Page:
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Roanoke Delegate Puts Forward Bill To Require Release Of Body Camera Footage

Delegate sam rasoul speaking at a podium with other lawmakers behind him
FILE PHOTO: Delegate Sam Rasoul (D-Roanoke) speaking at a press conference earlier this year. (Patrick Larsen/VPM)

When police in Virginia shoot or use a taser on a suspect, there’s no requirement that the body camera footage of the incident be released.  A bill from Del. Sam Rasoul (D-Roanoke) seeks to change that. 

Rasoul said he was inspired to put the proposal forward following the police killing of high school student Kionte Spencer. Spencer was  reportedly walking along the road with a BB-gun in hand and not responding to orders when he was shot and killed by Roanoke County Police. That was in 2016, and Spencer’s family still hasn’t received the body camera footage from that night.

Rasoul’s bill would require that law enforcement agencies put out unedited body camera footage within 15 days of a shooting.

“There needs to be a process by which we can expect these video and audio recordings to become public, because people have a right to know,” Rasoul said in an interview with VPM.

The bill would also require body camera footage be released after police use a taser or chemical agents like pepper spray and tear gas. Under the proposal, the footage would need to be accessible to the public and posted to a website maintained by the police agency.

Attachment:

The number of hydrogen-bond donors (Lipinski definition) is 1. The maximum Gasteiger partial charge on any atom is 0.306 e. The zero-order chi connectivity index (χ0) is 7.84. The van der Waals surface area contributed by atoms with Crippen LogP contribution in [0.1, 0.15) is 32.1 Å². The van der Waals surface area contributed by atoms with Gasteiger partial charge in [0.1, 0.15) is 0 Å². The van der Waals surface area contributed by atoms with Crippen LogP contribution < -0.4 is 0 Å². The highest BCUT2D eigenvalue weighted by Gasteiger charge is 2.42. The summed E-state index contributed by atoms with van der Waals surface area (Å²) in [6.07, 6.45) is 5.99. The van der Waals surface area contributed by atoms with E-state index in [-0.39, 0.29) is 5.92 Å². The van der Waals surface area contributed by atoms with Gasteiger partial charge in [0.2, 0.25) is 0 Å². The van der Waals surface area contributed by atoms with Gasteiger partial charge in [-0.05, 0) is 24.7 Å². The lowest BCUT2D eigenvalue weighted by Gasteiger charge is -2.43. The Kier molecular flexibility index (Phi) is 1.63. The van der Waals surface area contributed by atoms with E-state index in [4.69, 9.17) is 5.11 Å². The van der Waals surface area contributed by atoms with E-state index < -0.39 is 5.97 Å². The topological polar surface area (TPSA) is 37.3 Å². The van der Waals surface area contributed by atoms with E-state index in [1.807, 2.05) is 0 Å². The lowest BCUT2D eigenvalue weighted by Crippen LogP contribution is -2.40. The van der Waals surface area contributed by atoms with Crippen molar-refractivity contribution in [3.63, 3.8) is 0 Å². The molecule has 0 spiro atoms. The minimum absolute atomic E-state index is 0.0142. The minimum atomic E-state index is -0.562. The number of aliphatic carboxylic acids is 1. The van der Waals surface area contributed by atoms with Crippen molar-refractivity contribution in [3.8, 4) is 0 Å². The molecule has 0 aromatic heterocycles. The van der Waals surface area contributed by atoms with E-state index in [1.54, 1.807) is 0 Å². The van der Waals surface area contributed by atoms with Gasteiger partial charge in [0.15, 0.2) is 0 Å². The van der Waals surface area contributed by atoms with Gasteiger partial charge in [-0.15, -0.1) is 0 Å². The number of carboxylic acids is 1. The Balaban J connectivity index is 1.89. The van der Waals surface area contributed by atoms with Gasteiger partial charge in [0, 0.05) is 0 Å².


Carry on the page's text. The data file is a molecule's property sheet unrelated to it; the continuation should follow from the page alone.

There are exemptions built into the bill that allows police to withhold any video or audio that would threaten someone’s safety or hinder an investigation. 

Dana Schrad, who heads the Virginia Association of Chiefs of Police, said her organization is opposing the bill because they believe releasing partial evidence before trial “is not going to get us to a position of justice.”

“Public opinion prejudges outcomes If body camera video is released separate from other evidence in a criminal incident or potential criminal incident,” Schrad said. “Statements from involved parties, witnesses and subject matter experts who interpret video are all part of determining the outcome of a criminal investigation.”

Still, Rasoul said he believes the public has a right to view officers’ actions and hold them accountable.

“They’re reviewing it anyway, as it’s part of an investigation,” he said. “So, we are simply calling for the public to be able to have the right to know what happened as well.”

Rasoul’s bill has been referred to the House Committee for Courts of Justice. It has yet to be docketed for a public hearing.


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